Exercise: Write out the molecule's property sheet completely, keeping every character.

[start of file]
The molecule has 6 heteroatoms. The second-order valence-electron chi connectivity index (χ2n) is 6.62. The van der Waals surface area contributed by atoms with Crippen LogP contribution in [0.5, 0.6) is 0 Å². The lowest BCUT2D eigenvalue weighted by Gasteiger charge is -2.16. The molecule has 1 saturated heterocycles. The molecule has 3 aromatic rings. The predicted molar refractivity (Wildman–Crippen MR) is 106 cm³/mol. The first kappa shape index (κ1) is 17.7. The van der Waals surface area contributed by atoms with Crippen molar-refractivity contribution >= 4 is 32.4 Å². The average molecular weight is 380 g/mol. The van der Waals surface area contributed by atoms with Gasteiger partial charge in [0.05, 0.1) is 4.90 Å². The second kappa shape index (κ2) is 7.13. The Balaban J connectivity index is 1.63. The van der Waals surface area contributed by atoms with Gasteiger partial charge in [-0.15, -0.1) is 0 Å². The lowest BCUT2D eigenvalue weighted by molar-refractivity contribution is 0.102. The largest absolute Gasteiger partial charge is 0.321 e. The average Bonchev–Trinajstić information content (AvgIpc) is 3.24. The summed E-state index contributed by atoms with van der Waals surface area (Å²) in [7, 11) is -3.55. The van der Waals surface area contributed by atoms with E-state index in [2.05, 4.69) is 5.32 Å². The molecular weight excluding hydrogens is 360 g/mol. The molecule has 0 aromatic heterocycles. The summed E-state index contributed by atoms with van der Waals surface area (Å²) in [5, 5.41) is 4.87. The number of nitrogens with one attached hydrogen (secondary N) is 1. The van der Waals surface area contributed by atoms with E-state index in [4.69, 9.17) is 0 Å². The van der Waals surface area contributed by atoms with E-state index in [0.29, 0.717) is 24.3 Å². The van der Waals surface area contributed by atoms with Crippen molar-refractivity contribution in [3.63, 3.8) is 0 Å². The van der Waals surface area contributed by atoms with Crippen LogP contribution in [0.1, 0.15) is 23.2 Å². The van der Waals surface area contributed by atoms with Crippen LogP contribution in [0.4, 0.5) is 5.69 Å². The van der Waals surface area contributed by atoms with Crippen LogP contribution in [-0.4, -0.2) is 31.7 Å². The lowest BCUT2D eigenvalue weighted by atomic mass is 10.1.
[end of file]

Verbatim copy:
The molecule has 6 heteroatoms. The second-order valence-electron chi connectivity index (χ2n) is 6.62. The van der Waals surface area contributed by atoms with Crippen LogP contribution in [0.5, 0.6) is 0 Å². The lowest BCUT2D eigenvalue weighted by Gasteiger charge is -2.16. The molecule has 1 saturated heterocycles. The molecule has 3 aromatic rings. The predicted molar refractivity (Wildman–Crippen MR) is 106 cm³/mol. The first kappa shape index (κ1) is 17.7. The van der Waals surface area contributed by atoms with Crippen molar-refractivity contribution >= 4 is 32.4 Å². The average molecular weight is 380 g/mol. The van der Waals surface area contributed by atoms with Gasteiger partial charge in [0.05, 0.1) is 4.90 Å². The second kappa shape index (κ2) is 7.13. The Balaban J connectivity index is 1.63. The van der Waals surface area contributed by atoms with Gasteiger partial charge in [-0.15, -0.1) is 0 Å². The lowest BCUT2D eigenvalue weighted by molar-refractivity contribution is 0.102. The largest absolute Gasteiger partial charge is 0.321 e. The average Bonchev–Trinajstić information content (AvgIpc) is 3.24. The summed E-state index contributed by atoms with van der Waals surface area (Å²) in [7, 11) is -3.55. The van der Waals surface area contributed by atoms with E-state index in [2.05, 4.69) is 5.32 Å². The molecular weight excluding hydrogens is 360 g/mol. The molecule has 0 aromatic heterocycles. The summed E-state index contributed by atoms with van der Waals surface area (Å²) in [5, 5.41) is 4.87. The number of nitrogens with one attached hydrogen (secondary N) is 1. The van der Waals surface area contributed by atoms with E-state index in [4.69, 9.17) is 0 Å². The van der Waals surface area contributed by atoms with E-state index in [0.29, 0.717) is 24.3 Å². The van der Waals surface area contributed by atoms with Crippen molar-refractivity contribution in [3.63, 3.8) is 0 Å². The van der Waals surface area contributed by atoms with Crippen LogP contribution in [0.1, 0.15) is 23.2 Å². The van der Waals surface area contributed by atoms with Crippen LogP contribution in [0.4, 0.5) is 5.69 Å². The van der Waals surface area contributed by atoms with Crippen LogP contribution in [-0.4, -0.2) is 31.7 Å². The lowest BCUT2D eigenvalue weighted by atomic mass is 10.1.